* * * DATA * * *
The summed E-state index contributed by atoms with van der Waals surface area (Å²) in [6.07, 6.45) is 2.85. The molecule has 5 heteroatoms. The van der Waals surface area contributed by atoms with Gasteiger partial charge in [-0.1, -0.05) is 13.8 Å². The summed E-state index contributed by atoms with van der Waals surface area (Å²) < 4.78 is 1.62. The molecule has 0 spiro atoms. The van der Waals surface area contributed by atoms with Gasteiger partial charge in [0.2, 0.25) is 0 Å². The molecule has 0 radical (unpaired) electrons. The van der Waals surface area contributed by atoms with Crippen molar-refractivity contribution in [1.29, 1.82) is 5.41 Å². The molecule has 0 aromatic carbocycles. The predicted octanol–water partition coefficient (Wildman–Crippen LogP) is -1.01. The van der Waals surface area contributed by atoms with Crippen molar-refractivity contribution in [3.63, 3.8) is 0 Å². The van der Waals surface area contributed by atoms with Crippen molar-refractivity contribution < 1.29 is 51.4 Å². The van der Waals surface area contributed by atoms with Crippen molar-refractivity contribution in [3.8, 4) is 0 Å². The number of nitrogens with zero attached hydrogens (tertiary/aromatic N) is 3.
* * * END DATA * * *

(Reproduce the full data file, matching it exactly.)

The summed E-state index contributed by atoms with van der Waals surface area (Å²) in [6.07, 6.45) is 2.85. The molecule has 5 heteroatoms. The van der Waals surface area contributed by atoms with Gasteiger partial charge in [-0.1, -0.05) is 13.8 Å². The summed E-state index contributed by atoms with van der Waals surface area (Å²) < 4.78 is 1.62. The molecule has 0 spiro atoms. The van der Waals surface area contributed by atoms with Gasteiger partial charge in [0.2, 0.25) is 0 Å². The molecule has 0 radical (unpaired) electrons. The van der Waals surface area contributed by atoms with Crippen molar-refractivity contribution in [1.29, 1.82) is 5.41 Å². The molecule has 0 aromatic carbocycles. The predicted octanol–water partition coefficient (Wildman–Crippen LogP) is -1.01. The van der Waals surface area contributed by atoms with Crippen molar-refractivity contribution in [3.63, 3.8) is 0 Å². The van der Waals surface area contributed by atoms with Crippen molar-refractivity contribution < 1.29 is 51.4 Å². The van der Waals surface area contributed by atoms with Crippen molar-refractivity contribution in [3.8, 4) is 0 Å². The number of nitrogens with zero attached hydrogens (tertiary/aromatic N) is 3.